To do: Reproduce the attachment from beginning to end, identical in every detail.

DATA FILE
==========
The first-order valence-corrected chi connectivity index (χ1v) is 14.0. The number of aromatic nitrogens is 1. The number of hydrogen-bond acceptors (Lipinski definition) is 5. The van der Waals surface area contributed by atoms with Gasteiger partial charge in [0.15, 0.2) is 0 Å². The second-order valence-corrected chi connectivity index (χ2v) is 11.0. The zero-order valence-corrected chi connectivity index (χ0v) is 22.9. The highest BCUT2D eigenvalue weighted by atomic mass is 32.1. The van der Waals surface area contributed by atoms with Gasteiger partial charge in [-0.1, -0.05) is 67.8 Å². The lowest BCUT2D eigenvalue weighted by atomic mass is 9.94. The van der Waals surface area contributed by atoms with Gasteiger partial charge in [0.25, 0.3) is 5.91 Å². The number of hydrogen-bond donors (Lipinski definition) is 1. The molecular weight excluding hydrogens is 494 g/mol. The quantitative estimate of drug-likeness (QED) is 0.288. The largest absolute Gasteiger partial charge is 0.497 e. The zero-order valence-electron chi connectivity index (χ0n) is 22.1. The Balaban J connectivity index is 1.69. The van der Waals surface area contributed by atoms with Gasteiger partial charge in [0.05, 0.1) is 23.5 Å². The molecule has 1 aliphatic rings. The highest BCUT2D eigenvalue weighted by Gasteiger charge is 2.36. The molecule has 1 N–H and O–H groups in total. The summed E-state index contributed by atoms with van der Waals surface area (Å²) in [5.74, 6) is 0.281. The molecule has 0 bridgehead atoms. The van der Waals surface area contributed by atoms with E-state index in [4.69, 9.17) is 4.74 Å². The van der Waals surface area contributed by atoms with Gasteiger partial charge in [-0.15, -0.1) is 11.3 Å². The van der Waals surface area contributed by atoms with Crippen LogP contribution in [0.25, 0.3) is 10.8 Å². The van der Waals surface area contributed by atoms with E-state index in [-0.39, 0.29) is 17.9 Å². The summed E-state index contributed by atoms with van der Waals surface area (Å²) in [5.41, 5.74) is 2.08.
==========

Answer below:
The first-order valence-corrected chi connectivity index (χ1v) is 14.0. The number of aromatic nitrogens is 1. The number of hydrogen-bond acceptors (Lipinski definition) is 5. The van der Waals surface area contributed by atoms with Gasteiger partial charge in [0.15, 0.2) is 0 Å². The second-order valence-corrected chi connectivity index (χ2v) is 11.0. The zero-order valence-corrected chi connectivity index (χ0v) is 22.9. The highest BCUT2D eigenvalue weighted by atomic mass is 32.1. The van der Waals surface area contributed by atoms with Gasteiger partial charge in [-0.1, -0.05) is 67.8 Å². The lowest BCUT2D eigenvalue weighted by atomic mass is 9.94. The van der Waals surface area contributed by atoms with Gasteiger partial charge in [0.25, 0.3) is 5.91 Å². The number of hydrogen-bond donors (Lipinski definition) is 1. The molecular weight excluding hydrogens is 494 g/mol. The quantitative estimate of drug-likeness (QED) is 0.288. The largest absolute Gasteiger partial charge is 0.497 e. The zero-order valence-electron chi connectivity index (χ0n) is 22.1. The Balaban J connectivity index is 1.69. The van der Waals surface area contributed by atoms with Gasteiger partial charge in [0.05, 0.1) is 23.5 Å². The molecule has 1 aliphatic rings. The highest BCUT2D eigenvalue weighted by Gasteiger charge is 2.36. The molecule has 1 N–H and O–H groups in total. The summed E-state index contributed by atoms with van der Waals surface area (Å²) in [5.74, 6) is 0.281. The molecule has 0 bridgehead atoms. The van der Waals surface area contributed by atoms with E-state index in [4.69, 9.17) is 4.74 Å². The van der Waals surface area contributed by atoms with Gasteiger partial charge in [-0.15, -0.1) is 11.3 Å². The van der Waals surface area contributed by atoms with Crippen LogP contribution in [0.25, 0.3) is 10.8 Å². The van der Waals surface area contributed by atoms with E-state index in [-0.39, 0.29) is 17.9 Å². The summed E-state index contributed by atoms with van der Waals surface area (Å²) in [5.41, 5.74) is 2.08.